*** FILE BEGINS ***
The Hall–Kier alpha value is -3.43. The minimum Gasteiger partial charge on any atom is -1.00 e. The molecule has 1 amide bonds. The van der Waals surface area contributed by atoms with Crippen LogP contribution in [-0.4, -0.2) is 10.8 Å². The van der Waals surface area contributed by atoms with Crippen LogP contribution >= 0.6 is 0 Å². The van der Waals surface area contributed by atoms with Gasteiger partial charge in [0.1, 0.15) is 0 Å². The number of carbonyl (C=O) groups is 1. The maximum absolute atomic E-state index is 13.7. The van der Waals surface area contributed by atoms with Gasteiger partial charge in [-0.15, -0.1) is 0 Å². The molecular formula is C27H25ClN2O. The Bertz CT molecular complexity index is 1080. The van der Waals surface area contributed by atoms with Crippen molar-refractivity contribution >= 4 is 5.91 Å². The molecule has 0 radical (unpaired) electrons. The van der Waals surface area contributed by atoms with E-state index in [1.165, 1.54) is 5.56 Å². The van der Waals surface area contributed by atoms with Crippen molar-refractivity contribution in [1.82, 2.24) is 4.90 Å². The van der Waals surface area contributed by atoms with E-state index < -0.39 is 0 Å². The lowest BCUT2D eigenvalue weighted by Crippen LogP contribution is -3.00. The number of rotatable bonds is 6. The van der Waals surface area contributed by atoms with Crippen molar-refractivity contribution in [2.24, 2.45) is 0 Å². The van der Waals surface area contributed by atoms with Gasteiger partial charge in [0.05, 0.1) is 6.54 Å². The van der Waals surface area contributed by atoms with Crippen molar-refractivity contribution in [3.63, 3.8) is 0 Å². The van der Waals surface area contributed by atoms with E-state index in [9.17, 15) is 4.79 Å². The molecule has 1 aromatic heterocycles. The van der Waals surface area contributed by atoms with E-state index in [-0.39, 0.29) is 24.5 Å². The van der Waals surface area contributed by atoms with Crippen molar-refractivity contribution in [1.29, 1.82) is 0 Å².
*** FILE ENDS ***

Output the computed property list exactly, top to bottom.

The Hall–Kier alpha value is -3.43. The minimum Gasteiger partial charge on any atom is -1.00 e. The molecule has 1 amide bonds. The van der Waals surface area contributed by atoms with Crippen LogP contribution in [-0.4, -0.2) is 10.8 Å². The van der Waals surface area contributed by atoms with Crippen LogP contribution >= 0.6 is 0 Å². The van der Waals surface area contributed by atoms with Gasteiger partial charge in [0.1, 0.15) is 0 Å². The number of carbonyl (C=O) groups is 1. The maximum absolute atomic E-state index is 13.7. The van der Waals surface area contributed by atoms with Gasteiger partial charge in [-0.15, -0.1) is 0 Å². The molecular formula is C27H25ClN2O. The Bertz CT molecular complexity index is 1080. The van der Waals surface area contributed by atoms with Crippen molar-refractivity contribution >= 4 is 5.91 Å². The molecule has 0 radical (unpaired) electrons. The van der Waals surface area contributed by atoms with E-state index in [1.165, 1.54) is 5.56 Å². The van der Waals surface area contributed by atoms with Crippen molar-refractivity contribution in [1.82, 2.24) is 4.90 Å². The van der Waals surface area contributed by atoms with E-state index < -0.39 is 0 Å². The lowest BCUT2D eigenvalue weighted by Crippen LogP contribution is -3.00. The number of rotatable bonds is 6. The van der Waals surface area contributed by atoms with Crippen molar-refractivity contribution in [2.24, 2.45) is 0 Å². The van der Waals surface area contributed by atoms with Gasteiger partial charge in [0.05, 0.1) is 6.54 Å². The van der Waals surface area contributed by atoms with Crippen molar-refractivity contribution in [3.63, 3.8) is 0 Å². The van der Waals surface area contributed by atoms with E-state index in [9.17, 15) is 4.79 Å². The molecule has 1 aromatic heterocycles. The van der Waals surface area contributed by atoms with E-state index in [-0.39, 0.29) is 24.5 Å². The van der Waals surface area contributed by atoms with Crippen molar-refractivity contribution in [1.29, 1.82) is 0 Å².